Painting or sculpture created since the development of abstraction in modern art but which continues to represent things in a realistic manner

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  • Christian Schad, 'Agosta, the Pigeon-Chested Man, and Rasha, the Black Dove' 1929

    Christian Schad
    Agosta, the Pigeon-Chested Man, and Rasha, the Black Dove 1929
    Oil on canvas
    unconfirmed: 1200 x 800 mm frame: 1353 x 956 x 50 mm
    Lent from a private collection 2000 Christian Schad Stiftung Aschaffenburg/VG Bild-Kunst, Bonn and DACS, London 2002

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  • André Derain, 'Still Life' circa 1938-43

    Andr Derain
    Still Life circa 1938-43
    Oil on canvas
    frame: 1109 x 1677 x 60 mm support: 885 x 1458 mm
    Purchased with assistance from Cognac Courvoisier 1986 ADAGP, Paris and DACS, London 2002

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  • Sir Stanley Spencer, 'Self-Portrait' 1959

    Sir Stanley Spencer
    Self-Portrait 1959
    Oil on canvas
    support: 508 x 406 mm frame: 665 x 565 x 80mm
    Presented by the Friends of the Tate Gallery 1982 Estate of Stanley Spencer. All Rights Reserved, DACS 2002

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Although in the nineteenth century realism had a special meaning as an art term, since the rise of abstract approaches in modern art, realism, or realist, or realistic, has come to be primarily a stylistic description referring to painting or sculpture that continues to represent things in a way that more or less pre-dates post-impressionism and the succession of modern styles that followed. Much of the best modern realist art still has the edginess of subject matter that was the essential characteristic of nineteenth-century realism.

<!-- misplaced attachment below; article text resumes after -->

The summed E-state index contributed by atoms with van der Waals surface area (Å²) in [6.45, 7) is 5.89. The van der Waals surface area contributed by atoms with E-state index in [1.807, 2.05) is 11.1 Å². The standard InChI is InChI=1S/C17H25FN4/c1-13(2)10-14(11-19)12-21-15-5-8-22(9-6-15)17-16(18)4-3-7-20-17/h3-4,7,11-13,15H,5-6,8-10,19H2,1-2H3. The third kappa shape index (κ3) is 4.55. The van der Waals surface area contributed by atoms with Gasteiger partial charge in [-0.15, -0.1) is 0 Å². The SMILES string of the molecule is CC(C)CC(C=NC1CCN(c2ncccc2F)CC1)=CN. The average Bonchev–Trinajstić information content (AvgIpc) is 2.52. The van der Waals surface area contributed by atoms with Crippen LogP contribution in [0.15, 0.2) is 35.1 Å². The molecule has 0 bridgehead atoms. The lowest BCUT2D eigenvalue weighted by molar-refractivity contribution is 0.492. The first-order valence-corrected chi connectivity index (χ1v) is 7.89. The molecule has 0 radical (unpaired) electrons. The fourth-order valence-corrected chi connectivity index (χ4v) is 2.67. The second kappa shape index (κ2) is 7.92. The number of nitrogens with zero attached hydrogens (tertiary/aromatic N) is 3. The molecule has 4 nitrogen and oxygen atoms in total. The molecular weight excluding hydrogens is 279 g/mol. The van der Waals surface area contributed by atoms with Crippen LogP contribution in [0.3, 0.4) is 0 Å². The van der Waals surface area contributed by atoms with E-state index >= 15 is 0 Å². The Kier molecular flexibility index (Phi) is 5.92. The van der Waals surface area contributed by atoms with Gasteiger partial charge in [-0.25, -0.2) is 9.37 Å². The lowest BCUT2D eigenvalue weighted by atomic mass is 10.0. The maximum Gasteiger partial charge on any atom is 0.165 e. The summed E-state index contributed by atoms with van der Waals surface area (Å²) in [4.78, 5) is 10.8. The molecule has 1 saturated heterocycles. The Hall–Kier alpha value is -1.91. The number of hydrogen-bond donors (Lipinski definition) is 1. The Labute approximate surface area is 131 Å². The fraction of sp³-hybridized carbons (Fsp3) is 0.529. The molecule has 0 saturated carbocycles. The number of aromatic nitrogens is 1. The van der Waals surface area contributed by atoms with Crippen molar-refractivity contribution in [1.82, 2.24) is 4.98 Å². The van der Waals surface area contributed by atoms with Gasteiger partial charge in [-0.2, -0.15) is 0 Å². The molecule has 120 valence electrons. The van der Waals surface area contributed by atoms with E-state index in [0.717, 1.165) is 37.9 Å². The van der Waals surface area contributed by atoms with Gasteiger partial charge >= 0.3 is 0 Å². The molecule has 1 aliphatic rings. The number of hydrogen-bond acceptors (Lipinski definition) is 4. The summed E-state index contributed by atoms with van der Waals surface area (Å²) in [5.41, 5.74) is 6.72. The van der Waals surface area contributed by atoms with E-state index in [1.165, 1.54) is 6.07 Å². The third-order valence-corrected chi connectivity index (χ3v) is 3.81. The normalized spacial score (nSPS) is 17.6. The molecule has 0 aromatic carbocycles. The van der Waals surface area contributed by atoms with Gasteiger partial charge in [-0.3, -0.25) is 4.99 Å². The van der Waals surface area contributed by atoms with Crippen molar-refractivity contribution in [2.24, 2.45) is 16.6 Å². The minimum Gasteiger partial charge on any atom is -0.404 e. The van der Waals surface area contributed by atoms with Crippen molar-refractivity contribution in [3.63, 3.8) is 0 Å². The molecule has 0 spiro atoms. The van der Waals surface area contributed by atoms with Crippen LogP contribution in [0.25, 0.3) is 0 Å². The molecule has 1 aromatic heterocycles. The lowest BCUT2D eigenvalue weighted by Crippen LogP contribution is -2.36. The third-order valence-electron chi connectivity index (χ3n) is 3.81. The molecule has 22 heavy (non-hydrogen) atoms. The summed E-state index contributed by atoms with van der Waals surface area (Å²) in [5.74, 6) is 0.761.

In the twentieth century, realism saw an upsurge in the 1920s when the shock of the First World War brought a reaction, known as the return to order, to the avant-garde experimentation of the pre-war period. In Germany this led to the Neue Sachlichkeit movement (Otto Dix, Christian Schad) and magic realism. In France, Andre Derain, previously a fauve painter, became a central figure in what was called traditionisme. In the USA there was the phenomenon of regionalism, and the great realist Edward Hopper. In Britain there was the Euston Road School and the painter Meredith Frampton. The British Kitchen Sink artists could be included, but they used essentially modern styles to paint realist subjects.

Among other major modern realist painters are Balthus, Lucian Freud, David Hockney (in his portraits), Gwen John, Giorgio Morandi and Stanley Spencer.